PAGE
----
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Dr Neil Todd from Manchester University
"A pleasurable buzz"
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Thursday, 17 February, 2000, 08:29 GMT
Music lovers 'have fish to thank'

Fish Fish spawned love of loud music

Fans of loud rock music could owe their love of noise to fish, scientists say.

Researchers at Manchester University say rockers may be responding to a pleasure-inducing hearing mechanism passed down through millions of years of evolution from fish to humans.

They found part of the balance-regulating vestibular system in the inner ear, known as the sacculus, responds to sound frequencies that predominate in music.

the ear The inner ear holds secret for music lovers
The sacculus is not thought to have any hearing function in humans and only appears to be sensitive to loud volumes, above 90 decibels.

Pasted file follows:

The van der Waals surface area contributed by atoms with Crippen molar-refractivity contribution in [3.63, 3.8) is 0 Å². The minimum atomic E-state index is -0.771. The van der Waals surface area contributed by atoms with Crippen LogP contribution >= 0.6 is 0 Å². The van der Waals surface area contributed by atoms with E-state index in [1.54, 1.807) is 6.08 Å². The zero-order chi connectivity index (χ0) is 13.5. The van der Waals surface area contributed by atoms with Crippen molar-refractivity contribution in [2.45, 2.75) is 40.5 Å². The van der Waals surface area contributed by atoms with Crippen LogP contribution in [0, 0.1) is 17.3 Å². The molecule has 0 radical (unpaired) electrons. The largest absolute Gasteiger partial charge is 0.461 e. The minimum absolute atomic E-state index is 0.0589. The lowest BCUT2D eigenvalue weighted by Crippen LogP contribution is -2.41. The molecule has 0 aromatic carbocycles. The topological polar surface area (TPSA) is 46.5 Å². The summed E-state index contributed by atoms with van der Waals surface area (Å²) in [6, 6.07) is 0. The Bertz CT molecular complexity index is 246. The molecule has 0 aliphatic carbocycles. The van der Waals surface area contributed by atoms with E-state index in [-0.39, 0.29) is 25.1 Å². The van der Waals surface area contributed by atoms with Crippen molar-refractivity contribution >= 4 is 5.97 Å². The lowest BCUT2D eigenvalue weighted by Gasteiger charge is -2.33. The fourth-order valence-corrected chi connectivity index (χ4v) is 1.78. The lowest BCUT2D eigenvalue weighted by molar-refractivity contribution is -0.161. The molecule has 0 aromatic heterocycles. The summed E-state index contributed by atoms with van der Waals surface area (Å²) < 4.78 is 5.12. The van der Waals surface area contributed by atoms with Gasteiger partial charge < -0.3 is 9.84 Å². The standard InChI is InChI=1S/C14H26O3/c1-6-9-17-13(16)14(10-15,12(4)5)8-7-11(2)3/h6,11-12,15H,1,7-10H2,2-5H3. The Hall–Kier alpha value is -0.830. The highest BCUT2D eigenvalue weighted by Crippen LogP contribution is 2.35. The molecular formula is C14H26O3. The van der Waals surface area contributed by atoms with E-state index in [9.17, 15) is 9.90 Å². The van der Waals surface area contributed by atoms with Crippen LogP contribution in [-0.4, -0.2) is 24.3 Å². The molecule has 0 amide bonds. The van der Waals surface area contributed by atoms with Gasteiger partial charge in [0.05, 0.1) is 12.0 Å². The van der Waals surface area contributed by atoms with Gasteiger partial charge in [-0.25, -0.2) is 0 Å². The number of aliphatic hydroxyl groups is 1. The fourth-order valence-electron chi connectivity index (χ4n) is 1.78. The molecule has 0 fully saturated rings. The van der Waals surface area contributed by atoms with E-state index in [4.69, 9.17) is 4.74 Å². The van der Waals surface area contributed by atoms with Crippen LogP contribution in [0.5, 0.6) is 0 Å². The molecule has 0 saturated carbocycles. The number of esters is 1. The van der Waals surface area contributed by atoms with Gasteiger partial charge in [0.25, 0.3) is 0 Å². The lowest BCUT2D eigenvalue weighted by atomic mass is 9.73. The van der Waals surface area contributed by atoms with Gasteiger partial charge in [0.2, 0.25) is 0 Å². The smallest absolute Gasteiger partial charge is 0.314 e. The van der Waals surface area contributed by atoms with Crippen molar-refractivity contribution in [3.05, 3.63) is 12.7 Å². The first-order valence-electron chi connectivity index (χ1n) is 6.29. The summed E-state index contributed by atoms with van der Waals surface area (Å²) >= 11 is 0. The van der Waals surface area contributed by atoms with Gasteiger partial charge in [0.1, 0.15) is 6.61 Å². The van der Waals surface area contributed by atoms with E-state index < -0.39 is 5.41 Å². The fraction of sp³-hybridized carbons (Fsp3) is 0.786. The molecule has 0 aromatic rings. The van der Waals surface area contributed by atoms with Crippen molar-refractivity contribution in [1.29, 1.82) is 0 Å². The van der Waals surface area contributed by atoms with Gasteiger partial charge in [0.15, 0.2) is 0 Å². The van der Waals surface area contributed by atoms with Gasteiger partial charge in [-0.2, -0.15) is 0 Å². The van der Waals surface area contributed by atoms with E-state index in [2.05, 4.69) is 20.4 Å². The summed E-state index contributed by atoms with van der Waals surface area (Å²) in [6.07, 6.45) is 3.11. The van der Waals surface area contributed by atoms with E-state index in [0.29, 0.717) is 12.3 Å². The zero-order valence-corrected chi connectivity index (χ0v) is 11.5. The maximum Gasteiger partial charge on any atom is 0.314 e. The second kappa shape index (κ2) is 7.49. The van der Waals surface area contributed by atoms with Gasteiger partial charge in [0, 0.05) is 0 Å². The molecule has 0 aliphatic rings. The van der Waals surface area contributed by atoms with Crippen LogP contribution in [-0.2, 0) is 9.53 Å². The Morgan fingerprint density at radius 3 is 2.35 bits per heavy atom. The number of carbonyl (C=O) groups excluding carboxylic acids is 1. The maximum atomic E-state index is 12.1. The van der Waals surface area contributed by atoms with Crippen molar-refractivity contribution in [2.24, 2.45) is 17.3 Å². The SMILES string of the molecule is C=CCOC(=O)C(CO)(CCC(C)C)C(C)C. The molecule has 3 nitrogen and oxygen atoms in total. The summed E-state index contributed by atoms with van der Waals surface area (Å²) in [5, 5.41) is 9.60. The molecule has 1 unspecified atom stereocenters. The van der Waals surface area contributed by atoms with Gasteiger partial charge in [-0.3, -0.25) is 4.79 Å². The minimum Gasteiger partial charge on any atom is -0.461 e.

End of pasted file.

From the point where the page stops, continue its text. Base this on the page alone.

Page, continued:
Team leader Neil Todd, an expert in music perception, told New Scientist magazine: "This primitive hearing mechanism from our vertebrate ancestors appears to have been conserved as a vestigial sense in humans."

He said the sacculus has a connection to the part of the brain responsible for drives such as hunger, sex and hedonistic responses.

"A classic example is the haddock mating call which encourages the fish to produce sperm and eggs," he said.

Mr Todd believes this could be why people get a pleasurable buzz from music, and why it has developed into such a powerful cultural force.

In tests, 11 students listened to tone pips of varying frequencies.

Their saccular sensitivity was found to range from 50 hertz to 1,000 hertz, peaking between 300 and 350 hertz.

Rock concerts

On a musical scale, middle C has a frequency of 261 hertz, and male and female voices have frequency ranges of up to 200 and 400 hertz respectively.

"The distribution of frequencies that are typical in rock concerts and at dance clubs almost seem designed to stimulate the sacculus," Mr Todd said.

"They are absolutely smack bang in this range of sensitivity."

Large groups of people singing or chanting, such as a choir or a crowd of football fans, could also stimulate the sacculus, he added.

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04 Nov 99 |  Sci/Tech
Oldest fossil fish caught

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